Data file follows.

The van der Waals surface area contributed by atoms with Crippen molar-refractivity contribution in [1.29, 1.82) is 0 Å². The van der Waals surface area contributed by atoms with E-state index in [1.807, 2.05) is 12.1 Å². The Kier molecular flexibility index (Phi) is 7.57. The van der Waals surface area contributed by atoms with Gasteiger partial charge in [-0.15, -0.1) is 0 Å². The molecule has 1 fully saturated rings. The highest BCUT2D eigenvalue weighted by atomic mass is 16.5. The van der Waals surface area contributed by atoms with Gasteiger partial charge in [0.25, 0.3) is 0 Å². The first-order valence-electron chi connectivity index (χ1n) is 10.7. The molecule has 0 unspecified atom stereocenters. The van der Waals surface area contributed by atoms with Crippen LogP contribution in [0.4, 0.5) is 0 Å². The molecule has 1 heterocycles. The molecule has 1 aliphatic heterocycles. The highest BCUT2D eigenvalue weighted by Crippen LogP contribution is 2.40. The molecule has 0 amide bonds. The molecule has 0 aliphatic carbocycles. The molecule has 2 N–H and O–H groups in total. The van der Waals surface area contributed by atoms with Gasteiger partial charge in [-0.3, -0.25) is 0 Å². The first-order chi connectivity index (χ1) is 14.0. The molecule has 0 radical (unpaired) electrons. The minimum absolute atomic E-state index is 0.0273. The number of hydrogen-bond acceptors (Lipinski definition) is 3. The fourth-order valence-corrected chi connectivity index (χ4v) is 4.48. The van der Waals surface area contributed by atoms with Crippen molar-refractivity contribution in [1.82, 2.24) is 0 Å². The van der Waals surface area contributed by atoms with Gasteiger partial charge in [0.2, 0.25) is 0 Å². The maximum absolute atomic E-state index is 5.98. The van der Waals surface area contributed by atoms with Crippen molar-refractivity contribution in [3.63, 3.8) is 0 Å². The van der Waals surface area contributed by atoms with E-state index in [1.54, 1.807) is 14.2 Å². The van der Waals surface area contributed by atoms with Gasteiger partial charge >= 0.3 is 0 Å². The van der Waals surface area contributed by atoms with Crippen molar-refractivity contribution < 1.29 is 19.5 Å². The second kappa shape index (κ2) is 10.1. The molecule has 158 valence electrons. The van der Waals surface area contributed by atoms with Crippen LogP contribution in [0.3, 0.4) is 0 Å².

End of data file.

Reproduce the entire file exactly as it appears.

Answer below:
The van der Waals surface area contributed by atoms with Crippen molar-refractivity contribution in [1.29, 1.82) is 0 Å². The van der Waals surface area contributed by atoms with E-state index in [1.807, 2.05) is 12.1 Å². The Kier molecular flexibility index (Phi) is 7.57. The van der Waals surface area contributed by atoms with Gasteiger partial charge in [-0.15, -0.1) is 0 Å². The molecule has 1 fully saturated rings. The highest BCUT2D eigenvalue weighted by atomic mass is 16.5. The van der Waals surface area contributed by atoms with Gasteiger partial charge in [0.25, 0.3) is 0 Å². The first-order valence-electron chi connectivity index (χ1n) is 10.7. The molecule has 0 unspecified atom stereocenters. The van der Waals surface area contributed by atoms with Crippen LogP contribution in [0.4, 0.5) is 0 Å². The molecule has 1 heterocycles. The molecule has 1 aliphatic heterocycles. The highest BCUT2D eigenvalue weighted by Crippen LogP contribution is 2.40. The molecule has 0 amide bonds. The molecule has 0 aliphatic carbocycles. The molecule has 2 N–H and O–H groups in total. The van der Waals surface area contributed by atoms with Gasteiger partial charge in [-0.3, -0.25) is 0 Å². The first-order chi connectivity index (χ1) is 14.0. The molecule has 0 radical (unpaired) electrons. The minimum absolute atomic E-state index is 0.0273. The number of hydrogen-bond acceptors (Lipinski definition) is 3. The fourth-order valence-corrected chi connectivity index (χ4v) is 4.48. The van der Waals surface area contributed by atoms with Crippen molar-refractivity contribution in [1.82, 2.24) is 0 Å². The van der Waals surface area contributed by atoms with Gasteiger partial charge in [0.2, 0.25) is 0 Å². The maximum absolute atomic E-state index is 5.98. The van der Waals surface area contributed by atoms with Crippen molar-refractivity contribution in [3.63, 3.8) is 0 Å². The van der Waals surface area contributed by atoms with E-state index in [1.54, 1.807) is 14.2 Å². The van der Waals surface area contributed by atoms with Gasteiger partial charge >= 0.3 is 0 Å². The van der Waals surface area contributed by atoms with Crippen molar-refractivity contribution < 1.29 is 19.5 Å². The second kappa shape index (κ2) is 10.1. The molecule has 158 valence electrons. The van der Waals surface area contributed by atoms with Crippen LogP contribution in [0.3, 0.4) is 0 Å².